LEADING SNP Brexiteers have warned the party against backing a second referendum on leaving the European Union.

MSP Alex Neil said the move could “set a precedent” for overturning a vote for independence, while former party depute leader Jim Sillars predicted the policy stance could result in the SNP losing the next Holyrood election.

First Minister Nicola Sturgeon is under pressure from her own colleagues to announce plans for a second independence vote, which is partly in response to Brexit.

However, Noel Dolan, Sturgeon’s former Government adviser, said the SNP should back a referendum on the final Brexit deal.

His call is privately endorsed by senior party figures, but the move risks alienating the pro-Brexit supporters in the SNP. It has been claimed that around one third of SNP supporters may have voted to leave the EU.

Paul Hutcheon Analysis: Why backing a Brexit referendum could help the SNP

Neil, a former Health Secretary, said a combination of factors influenced his vote, such as the increased support for right-wing parties in Europe, austerity measures imposed on Greece, and former chancellor George Osborne’s threat of an emergency Brexit budget.

Asked about Dolan’s view, Neil said: “It would be a mistake for the SNP to support a second Brexit referendum as it would set a precedent for undoing a future vote in favour of Independence. It would be a hostage to fortune which would undermine independence.”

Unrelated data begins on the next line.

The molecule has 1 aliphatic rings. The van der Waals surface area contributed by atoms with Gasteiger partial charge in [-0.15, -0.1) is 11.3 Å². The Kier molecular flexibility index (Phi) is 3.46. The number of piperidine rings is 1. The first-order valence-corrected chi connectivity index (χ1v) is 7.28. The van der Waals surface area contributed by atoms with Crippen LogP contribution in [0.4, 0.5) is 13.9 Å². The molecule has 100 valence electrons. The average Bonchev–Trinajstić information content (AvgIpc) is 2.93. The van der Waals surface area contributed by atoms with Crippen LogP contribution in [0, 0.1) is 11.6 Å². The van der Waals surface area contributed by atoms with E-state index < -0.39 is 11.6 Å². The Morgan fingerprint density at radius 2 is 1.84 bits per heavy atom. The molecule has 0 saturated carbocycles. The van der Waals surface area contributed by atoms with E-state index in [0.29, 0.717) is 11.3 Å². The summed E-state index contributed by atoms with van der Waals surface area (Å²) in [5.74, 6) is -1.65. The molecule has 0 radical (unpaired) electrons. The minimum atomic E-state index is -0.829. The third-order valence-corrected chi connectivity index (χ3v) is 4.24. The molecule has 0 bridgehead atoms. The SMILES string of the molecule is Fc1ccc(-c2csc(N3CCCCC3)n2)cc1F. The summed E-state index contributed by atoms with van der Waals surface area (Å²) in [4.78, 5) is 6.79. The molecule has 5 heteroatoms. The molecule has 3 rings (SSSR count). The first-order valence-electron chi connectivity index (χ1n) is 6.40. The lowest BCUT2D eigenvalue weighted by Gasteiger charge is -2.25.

Sillars, the former Glasgow Govan MP, also voted for Brexit. He said trying to get back into the EU would be inconsistent with the SNP's opposition to Westminster taking charge of policy areas devolved to Holyrood, when they are repatriated from Brussels.

He said: "They've made a song and dance about Westminster keeping the powers and I agree with many of the points they [the SNP leadership] have made. But that stance is contradictory with wanting to transfer those powers back to Brussels."

Sillars said there was widespread confusion among voters about the SNP's position on the EU. He said: "A number of people outside of politics have said that they think this is contradictory. It's not just people in politics saying it. I would not vote to rejoin the EU, which is on its way to becoming a united states of Europe. I also think that many people who voted yes in 2014, but who voted leave in 2016 would also not vote to rejoin."

Sillars, when asked the consequences of backing a second EU referendum would be for the SNP at the next Holyrood election, said: "We'd lose."

He said the SNP was already at risk of losing seats to Labour. Sillars added: "If we had a referendum on going back into the EU they'd lose. It would be a dreadful mistake. People would lose confidence in their judgement. We are already in danger from Labour anyway."